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Dog food ingredients - What are you really feeding your dog?

Why are dog food ingredients lists so hard to figure out? It's like some secret language. But you need to learn to translate your ingredients in your dog food. If you don't, you could be feeding your best friend food that prevents optimal health and even causes some health problems down the road.  Sometimes is seems like you need a degree to figure out all the ingredients in your dog food. What do all these terms mean? The dog food companies basically tell you not to worry about it - they will take care of your beloved pet. But consumers got a terrible wake-call with the massive pet food recalls over the last few years. They may know what is best for our dogs, but that is not what they are giving us. Thankfully, more organic and all-natural pet foods have been springing up, giving us healthier dog food choices.

What you need to do is learn how to compare your dog food to other brands. There are a couple of tips to help in deciphering the dog food ingredients label:

1. You can get a feel to the quality of the dog food by looking at the first 5 - 10 ingredients, as these make up the majority of the dog.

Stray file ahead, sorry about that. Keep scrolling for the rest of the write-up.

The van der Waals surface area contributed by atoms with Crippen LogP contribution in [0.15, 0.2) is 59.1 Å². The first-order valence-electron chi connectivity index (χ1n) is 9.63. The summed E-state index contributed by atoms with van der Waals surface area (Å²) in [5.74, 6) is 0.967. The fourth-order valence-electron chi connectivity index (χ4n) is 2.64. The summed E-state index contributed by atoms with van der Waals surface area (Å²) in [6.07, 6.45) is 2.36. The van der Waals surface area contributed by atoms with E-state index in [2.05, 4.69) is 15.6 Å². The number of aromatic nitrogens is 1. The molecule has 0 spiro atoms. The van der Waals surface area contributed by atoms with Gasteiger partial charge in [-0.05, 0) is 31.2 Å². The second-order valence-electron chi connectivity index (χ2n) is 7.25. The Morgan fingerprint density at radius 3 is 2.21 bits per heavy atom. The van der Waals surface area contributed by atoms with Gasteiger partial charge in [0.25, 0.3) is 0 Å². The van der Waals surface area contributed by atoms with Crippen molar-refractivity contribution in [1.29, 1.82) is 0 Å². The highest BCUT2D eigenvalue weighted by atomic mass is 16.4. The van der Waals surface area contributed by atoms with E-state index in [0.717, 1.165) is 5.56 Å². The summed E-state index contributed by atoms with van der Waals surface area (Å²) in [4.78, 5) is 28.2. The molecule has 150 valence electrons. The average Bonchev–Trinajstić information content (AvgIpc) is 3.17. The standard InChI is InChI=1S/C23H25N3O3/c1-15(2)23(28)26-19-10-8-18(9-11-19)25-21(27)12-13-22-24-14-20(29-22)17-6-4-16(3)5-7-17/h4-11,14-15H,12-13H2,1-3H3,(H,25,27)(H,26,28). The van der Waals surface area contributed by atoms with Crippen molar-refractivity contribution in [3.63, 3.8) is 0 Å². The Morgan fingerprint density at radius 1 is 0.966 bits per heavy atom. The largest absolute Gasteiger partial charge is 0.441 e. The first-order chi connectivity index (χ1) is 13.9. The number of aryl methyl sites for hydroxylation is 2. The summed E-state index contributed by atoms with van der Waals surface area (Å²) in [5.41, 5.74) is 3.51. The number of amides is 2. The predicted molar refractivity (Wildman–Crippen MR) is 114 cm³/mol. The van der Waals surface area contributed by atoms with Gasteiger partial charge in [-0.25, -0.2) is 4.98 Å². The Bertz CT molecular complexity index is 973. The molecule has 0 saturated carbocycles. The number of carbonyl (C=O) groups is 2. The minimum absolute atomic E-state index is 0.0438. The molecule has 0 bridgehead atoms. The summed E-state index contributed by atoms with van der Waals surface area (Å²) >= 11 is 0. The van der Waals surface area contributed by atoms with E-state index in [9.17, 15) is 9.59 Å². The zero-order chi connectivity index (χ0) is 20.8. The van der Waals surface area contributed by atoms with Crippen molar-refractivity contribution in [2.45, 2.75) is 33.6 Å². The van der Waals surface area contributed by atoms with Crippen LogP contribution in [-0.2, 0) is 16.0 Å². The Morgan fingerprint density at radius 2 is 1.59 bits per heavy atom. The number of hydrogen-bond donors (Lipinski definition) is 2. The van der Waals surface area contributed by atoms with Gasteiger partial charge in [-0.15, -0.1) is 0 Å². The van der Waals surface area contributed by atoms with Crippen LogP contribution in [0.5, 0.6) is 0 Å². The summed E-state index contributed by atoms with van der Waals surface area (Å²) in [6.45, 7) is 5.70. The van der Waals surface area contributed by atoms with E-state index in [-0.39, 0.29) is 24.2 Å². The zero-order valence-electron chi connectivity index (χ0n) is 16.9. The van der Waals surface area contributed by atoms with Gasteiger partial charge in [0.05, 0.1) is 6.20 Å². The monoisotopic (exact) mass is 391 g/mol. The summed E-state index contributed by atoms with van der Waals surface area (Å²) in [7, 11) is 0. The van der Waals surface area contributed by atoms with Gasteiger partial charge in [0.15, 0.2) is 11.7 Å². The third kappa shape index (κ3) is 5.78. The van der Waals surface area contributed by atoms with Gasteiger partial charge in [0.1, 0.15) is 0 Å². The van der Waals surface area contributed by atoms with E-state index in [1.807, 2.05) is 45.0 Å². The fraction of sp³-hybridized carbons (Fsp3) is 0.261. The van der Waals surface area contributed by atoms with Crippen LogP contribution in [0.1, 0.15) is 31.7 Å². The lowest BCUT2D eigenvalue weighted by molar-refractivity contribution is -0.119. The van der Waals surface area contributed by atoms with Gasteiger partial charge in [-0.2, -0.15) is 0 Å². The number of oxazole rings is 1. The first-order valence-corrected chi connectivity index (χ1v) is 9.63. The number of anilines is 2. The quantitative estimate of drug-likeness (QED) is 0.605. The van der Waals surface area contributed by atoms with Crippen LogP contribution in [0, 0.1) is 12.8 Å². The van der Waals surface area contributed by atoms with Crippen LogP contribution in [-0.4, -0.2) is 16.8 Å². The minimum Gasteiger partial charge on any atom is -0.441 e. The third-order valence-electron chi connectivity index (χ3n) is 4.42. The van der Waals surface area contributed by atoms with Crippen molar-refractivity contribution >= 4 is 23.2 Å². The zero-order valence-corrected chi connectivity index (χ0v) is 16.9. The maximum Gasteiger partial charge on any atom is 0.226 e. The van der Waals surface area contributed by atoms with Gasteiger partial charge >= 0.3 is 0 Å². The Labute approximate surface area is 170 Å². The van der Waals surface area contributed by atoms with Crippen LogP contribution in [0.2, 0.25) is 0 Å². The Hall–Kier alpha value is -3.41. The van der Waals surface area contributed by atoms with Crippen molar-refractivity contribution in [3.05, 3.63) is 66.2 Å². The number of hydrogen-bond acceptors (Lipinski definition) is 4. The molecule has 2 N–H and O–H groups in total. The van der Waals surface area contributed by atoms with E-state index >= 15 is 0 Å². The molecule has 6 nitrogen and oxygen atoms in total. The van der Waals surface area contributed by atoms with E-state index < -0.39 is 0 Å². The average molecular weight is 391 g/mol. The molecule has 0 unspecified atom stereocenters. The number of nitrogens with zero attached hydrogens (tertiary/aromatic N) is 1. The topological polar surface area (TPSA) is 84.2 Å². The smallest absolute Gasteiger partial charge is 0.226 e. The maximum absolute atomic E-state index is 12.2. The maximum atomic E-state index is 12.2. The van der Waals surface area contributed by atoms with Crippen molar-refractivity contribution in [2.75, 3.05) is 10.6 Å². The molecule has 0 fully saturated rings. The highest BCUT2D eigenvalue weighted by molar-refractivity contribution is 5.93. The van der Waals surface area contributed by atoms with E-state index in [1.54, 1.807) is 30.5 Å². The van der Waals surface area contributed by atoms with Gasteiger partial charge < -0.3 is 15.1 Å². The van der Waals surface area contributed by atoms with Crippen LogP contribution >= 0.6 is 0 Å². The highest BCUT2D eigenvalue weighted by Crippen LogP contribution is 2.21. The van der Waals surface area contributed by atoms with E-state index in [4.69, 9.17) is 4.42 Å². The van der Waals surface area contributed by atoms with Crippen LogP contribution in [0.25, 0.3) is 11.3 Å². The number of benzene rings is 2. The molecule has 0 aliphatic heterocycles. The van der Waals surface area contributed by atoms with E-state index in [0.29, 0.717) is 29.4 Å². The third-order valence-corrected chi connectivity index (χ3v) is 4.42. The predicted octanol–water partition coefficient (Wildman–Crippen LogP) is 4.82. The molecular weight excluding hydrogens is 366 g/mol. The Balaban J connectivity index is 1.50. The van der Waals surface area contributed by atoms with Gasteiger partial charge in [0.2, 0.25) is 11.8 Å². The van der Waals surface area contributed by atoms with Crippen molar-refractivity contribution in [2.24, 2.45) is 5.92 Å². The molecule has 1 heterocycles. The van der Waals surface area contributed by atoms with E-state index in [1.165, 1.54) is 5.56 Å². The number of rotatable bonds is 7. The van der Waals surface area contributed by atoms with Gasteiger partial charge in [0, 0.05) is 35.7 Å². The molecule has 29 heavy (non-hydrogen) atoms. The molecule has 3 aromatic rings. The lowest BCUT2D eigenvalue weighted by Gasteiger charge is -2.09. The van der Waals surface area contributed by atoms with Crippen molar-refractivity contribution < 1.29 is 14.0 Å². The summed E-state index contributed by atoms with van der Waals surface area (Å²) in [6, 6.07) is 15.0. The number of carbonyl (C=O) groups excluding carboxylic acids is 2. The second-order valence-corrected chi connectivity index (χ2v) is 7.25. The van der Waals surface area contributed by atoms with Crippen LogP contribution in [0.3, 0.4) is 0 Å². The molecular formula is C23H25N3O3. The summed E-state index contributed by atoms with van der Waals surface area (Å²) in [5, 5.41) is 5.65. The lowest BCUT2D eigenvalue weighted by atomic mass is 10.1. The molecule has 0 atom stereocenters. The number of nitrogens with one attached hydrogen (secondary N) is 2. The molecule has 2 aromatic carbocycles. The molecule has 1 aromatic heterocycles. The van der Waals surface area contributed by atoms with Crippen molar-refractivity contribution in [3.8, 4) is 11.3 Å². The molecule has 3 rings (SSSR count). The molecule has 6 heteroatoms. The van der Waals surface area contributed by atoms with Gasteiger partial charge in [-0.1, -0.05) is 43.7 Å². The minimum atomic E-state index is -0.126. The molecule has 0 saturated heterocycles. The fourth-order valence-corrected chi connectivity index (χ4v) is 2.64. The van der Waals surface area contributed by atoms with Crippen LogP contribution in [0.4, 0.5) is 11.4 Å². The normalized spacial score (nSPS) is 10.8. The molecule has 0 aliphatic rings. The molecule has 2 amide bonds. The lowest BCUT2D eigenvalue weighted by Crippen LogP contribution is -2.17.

2. Look for the chemical preservatives BHA, BHT, or Ethoxyquin. These preservatives have been banned from use in human food as they are linked to kidney and liver damage. However, they are still used in inferior dog foods. Look instead for natural preservatives, like vitamins C and E (ascorbic acid and tocopherols).

3. A trick some dog food companies use, legally, is to break up one ingredient into several "sub-ingredients," thus moving these ingredients lower in the ingredient list. This is especially true for inferior grains. For example, instead of seeing "corn" listed, you might see corn bran, corn gluten, and corn flour, even though they are all derived from corn. Now, another ingredient that weighs more than either of these sub-ingredients, will be listed before these.

4. It makes sense that a quality dog food will have a meat listed in the first 2 ingredients. But you really want to see a meat meal. The meat meal is the same as meat, but most of the moisture/liquid has been removed first. Therefore an ounce of meat weighs more than an ounce of meat meal (and is higher in the ingredient list), but there are more nutrients and protein in an ounce of meat meal than an ounce of meat. But when the dog food gets processed, the meat is first dehydrated. So you would be getting less of the actual meat if meat is listed instead of meat meal. Very confusing!

So you really do need to read and understand your dog food ingredients label to figure out your dog food. You might be surprised to find out your current food is garbage, or that it is a fantastic food for your beloved pet. Whatever you do, though, don't look at the dog food packaging. Instead, look at the actual ingredients label. The bag may say it is made with fresh chicken and vegetables, but a look at the ingredients list will tell you the truth.

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